Tank You, Mama!

image credit: Dyanna

“I want tum doldbish kakers!”

“Oh sure- you want some goldfish crackers!”

“Yeah, Tank you Mama!”

Does this sound like you and your child? Have you been thinking about your child’s speech clarity – or lack thereof? Is your child talking a lot, but you have a hard time understanding what your child is saying?

A parent is so excited when their child begins saying their first words. Then a parent is pleased when their child is beginning to use short phrases to communicate. However, sometimes a child may become frustrated because they are not being understood due to a delay in articulation skills or clarity of speech. Speech sounds develop at different ages. The following chart outlines ages for specific sound development:

Sources: Shipley, K. & McAfee, J. (1998). Assessment in Speech-Language Pathology: A Resource Manual (2nd ed.). San Diego, CA: Singular; http://www.memberstripod.com/Caroline_Bowen

During the early years of development, children are in the process of acquiring all their sounds and they may be difficult to understand. Generally, by age 2, your child should be understood 50% of the time, by age 3, 75% of the time and by age 4 75-100% of the time.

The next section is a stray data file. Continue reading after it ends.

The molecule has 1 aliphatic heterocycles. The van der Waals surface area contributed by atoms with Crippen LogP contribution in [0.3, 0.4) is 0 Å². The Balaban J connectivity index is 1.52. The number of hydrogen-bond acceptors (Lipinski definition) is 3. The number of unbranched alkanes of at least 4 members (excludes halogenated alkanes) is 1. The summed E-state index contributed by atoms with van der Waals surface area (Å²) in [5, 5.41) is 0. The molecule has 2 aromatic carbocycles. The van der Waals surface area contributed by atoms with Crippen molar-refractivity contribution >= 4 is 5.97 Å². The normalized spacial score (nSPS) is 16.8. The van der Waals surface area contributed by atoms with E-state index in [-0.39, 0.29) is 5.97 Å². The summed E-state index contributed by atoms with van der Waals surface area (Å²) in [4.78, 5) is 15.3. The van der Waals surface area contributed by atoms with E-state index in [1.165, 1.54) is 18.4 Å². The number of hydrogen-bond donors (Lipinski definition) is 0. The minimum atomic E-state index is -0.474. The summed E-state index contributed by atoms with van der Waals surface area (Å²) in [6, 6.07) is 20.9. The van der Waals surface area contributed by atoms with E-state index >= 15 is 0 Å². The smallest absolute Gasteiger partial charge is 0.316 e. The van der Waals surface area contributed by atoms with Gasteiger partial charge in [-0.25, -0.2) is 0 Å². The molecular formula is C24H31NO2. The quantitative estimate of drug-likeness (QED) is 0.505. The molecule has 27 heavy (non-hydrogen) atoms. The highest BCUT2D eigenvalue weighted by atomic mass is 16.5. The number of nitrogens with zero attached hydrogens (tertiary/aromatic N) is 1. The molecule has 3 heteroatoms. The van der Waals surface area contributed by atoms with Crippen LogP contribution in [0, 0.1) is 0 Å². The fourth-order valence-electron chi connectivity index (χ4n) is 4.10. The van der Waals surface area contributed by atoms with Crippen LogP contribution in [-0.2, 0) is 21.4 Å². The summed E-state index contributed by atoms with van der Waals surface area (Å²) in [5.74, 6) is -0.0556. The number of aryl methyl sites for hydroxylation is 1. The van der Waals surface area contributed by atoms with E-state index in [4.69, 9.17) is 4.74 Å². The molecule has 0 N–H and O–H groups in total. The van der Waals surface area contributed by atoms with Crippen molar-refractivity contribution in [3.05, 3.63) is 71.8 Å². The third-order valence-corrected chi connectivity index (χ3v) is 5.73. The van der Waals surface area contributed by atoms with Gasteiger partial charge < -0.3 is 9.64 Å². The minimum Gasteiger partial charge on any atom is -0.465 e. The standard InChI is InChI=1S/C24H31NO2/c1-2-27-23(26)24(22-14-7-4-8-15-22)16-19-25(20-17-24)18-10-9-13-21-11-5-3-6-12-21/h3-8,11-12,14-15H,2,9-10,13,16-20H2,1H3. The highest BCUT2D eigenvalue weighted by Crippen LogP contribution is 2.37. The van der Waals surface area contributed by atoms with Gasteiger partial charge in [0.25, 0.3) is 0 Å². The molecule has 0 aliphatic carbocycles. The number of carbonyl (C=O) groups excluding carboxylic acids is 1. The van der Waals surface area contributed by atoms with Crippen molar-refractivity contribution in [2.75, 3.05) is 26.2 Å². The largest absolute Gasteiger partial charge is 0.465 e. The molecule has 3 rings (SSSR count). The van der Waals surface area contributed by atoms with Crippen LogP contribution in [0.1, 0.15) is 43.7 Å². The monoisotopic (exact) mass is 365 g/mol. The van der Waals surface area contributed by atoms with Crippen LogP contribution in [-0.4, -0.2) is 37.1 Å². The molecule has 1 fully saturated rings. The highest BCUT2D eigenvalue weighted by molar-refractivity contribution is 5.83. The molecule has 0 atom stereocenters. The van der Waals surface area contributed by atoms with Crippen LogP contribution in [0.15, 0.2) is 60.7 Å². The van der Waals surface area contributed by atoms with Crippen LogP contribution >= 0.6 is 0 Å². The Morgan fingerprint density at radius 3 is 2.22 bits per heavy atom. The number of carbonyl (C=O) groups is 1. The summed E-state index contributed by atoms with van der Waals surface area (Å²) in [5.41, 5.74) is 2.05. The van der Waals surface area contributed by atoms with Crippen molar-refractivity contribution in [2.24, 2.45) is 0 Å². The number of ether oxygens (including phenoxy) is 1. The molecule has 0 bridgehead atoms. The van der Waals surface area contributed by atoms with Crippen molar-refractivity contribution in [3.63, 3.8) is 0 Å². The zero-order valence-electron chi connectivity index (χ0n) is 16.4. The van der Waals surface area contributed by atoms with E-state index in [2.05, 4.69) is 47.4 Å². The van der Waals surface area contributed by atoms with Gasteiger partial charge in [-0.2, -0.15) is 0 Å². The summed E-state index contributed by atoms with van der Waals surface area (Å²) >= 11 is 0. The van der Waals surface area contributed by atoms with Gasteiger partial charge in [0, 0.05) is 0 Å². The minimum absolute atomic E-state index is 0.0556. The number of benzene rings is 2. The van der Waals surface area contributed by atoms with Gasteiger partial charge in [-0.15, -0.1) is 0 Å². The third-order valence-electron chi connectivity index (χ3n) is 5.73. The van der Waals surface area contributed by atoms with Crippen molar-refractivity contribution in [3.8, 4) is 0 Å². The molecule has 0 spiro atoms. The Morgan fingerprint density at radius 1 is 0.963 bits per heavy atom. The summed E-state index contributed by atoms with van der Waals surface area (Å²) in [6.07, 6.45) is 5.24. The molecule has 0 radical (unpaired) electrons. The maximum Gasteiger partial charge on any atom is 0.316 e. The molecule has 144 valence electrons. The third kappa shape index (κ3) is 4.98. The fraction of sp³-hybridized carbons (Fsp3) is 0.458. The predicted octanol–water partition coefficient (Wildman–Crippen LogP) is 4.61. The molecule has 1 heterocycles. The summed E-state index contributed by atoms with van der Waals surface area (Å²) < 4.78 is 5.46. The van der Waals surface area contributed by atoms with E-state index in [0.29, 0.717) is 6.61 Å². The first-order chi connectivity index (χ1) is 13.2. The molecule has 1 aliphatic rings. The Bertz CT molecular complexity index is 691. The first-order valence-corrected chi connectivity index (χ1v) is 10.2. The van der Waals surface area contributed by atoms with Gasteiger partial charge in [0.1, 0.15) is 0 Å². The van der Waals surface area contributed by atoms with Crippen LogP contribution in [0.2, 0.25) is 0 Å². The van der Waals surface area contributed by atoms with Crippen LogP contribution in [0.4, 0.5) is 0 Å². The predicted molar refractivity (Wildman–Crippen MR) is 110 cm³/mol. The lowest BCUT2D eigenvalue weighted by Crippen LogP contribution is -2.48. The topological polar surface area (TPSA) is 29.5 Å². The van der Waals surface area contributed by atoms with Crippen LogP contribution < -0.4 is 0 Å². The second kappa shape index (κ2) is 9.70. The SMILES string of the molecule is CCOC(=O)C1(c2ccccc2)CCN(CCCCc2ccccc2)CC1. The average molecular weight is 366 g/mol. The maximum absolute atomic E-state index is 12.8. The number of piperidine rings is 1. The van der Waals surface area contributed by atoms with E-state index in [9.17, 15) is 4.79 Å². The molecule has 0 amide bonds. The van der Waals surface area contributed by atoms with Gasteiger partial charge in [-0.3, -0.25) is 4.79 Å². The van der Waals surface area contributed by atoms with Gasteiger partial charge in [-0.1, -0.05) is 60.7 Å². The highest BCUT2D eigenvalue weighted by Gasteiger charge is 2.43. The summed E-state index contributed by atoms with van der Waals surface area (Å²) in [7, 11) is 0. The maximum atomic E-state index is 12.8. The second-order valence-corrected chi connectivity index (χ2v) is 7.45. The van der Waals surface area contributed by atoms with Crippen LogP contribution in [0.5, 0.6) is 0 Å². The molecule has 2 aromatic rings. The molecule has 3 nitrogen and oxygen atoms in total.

Here are some ways to help your child acquire speech sounds:


The rhythm and repetition of nursery rhymes and songs assist children with their awareness of sounds. Some examples of songs containing early developing sounds are: Itsy Bitsy Spider; Pat-a-Cake; Twinkle, Twinkle Little Star; and Old MacDonald


Exposing your child to speech sounds in books is a great way to encourage sound production. It gives your child a chance to hear correct production of sounds. Some examples of books to read include: Pat the Bunny by Dorothy Kunhardt and Goodnight Moon by Margaret Wise Brown.

If you are concerned and would like to have your child’s clarity of speech evaluated- talk to your pediatrician and ask if a referral to a speech-language pathologist is appropriate at this time!

– Kristina Frimmel, M.A., CCC-SLP Supervisor, Pediatric Speech and Language Pathology Department Center for Childhood Speech and Language Disorders Beaumont Health Center



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